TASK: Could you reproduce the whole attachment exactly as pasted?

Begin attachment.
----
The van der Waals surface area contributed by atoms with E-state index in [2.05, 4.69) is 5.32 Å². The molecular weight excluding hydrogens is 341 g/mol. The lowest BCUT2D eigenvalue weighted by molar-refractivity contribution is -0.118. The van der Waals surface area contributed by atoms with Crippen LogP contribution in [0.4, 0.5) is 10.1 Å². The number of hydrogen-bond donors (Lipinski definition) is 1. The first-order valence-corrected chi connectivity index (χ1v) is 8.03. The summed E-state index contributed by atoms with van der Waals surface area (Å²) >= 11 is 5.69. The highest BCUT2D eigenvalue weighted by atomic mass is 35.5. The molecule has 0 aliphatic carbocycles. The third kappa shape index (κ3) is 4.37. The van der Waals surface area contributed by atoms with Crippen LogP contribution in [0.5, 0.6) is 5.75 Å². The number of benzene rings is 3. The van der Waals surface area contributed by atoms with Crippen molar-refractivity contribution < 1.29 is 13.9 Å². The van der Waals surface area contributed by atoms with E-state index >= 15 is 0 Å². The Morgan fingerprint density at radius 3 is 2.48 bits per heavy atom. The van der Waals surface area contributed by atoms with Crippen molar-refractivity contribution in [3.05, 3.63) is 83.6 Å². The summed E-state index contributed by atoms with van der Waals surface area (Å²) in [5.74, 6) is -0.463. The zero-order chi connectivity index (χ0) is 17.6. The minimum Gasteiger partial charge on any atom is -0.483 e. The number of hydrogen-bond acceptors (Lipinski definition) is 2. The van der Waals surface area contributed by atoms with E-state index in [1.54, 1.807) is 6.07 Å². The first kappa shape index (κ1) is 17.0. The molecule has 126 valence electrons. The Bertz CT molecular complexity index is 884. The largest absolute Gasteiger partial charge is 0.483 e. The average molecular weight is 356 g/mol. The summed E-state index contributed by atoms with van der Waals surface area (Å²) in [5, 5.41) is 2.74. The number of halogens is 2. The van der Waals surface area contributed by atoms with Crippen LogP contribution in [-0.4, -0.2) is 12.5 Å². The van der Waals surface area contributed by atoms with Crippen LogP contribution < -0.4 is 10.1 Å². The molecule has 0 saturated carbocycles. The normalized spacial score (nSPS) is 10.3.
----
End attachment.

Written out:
The van der Waals surface area contributed by atoms with E-state index in [2.05, 4.69) is 5.32 Å². The molecular weight excluding hydrogens is 341 g/mol. The lowest BCUT2D eigenvalue weighted by molar-refractivity contribution is -0.118. The van der Waals surface area contributed by atoms with Crippen LogP contribution in [0.4, 0.5) is 10.1 Å². The number of hydrogen-bond donors (Lipinski definition) is 1. The first-order valence-corrected chi connectivity index (χ1v) is 8.03. The summed E-state index contributed by atoms with van der Waals surface area (Å²) >= 11 is 5.69. The highest BCUT2D eigenvalue weighted by atomic mass is 35.5. The molecule has 0 aliphatic carbocycles. The third kappa shape index (κ3) is 4.37. The van der Waals surface area contributed by atoms with Crippen LogP contribution in [0.5, 0.6) is 5.75 Å². The number of benzene rings is 3. The van der Waals surface area contributed by atoms with Crippen molar-refractivity contribution < 1.29 is 13.9 Å². The van der Waals surface area contributed by atoms with E-state index >= 15 is 0 Å². The Morgan fingerprint density at radius 3 is 2.48 bits per heavy atom. The van der Waals surface area contributed by atoms with Crippen molar-refractivity contribution in [3.05, 3.63) is 83.6 Å². The summed E-state index contributed by atoms with van der Waals surface area (Å²) in [5.74, 6) is -0.463. The zero-order chi connectivity index (χ0) is 17.6. The minimum Gasteiger partial charge on any atom is -0.483 e. The number of hydrogen-bond acceptors (Lipinski definition) is 2. The van der Waals surface area contributed by atoms with E-state index in [1.54, 1.807) is 6.07 Å². The first kappa shape index (κ1) is 17.0. The molecule has 126 valence electrons. The Bertz CT molecular complexity index is 884. The largest absolute Gasteiger partial charge is 0.483 e. The average molecular weight is 356 g/mol. The summed E-state index contributed by atoms with van der Waals surface area (Å²) in [5, 5.41) is 2.74. The number of halogens is 2. The van der Waals surface area contributed by atoms with Crippen LogP contribution in [-0.4, -0.2) is 12.5 Å². The van der Waals surface area contributed by atoms with Crippen LogP contribution < -0.4 is 10.1 Å². The molecule has 0 saturated carbocycles. The normalized spacial score (nSPS) is 10.3.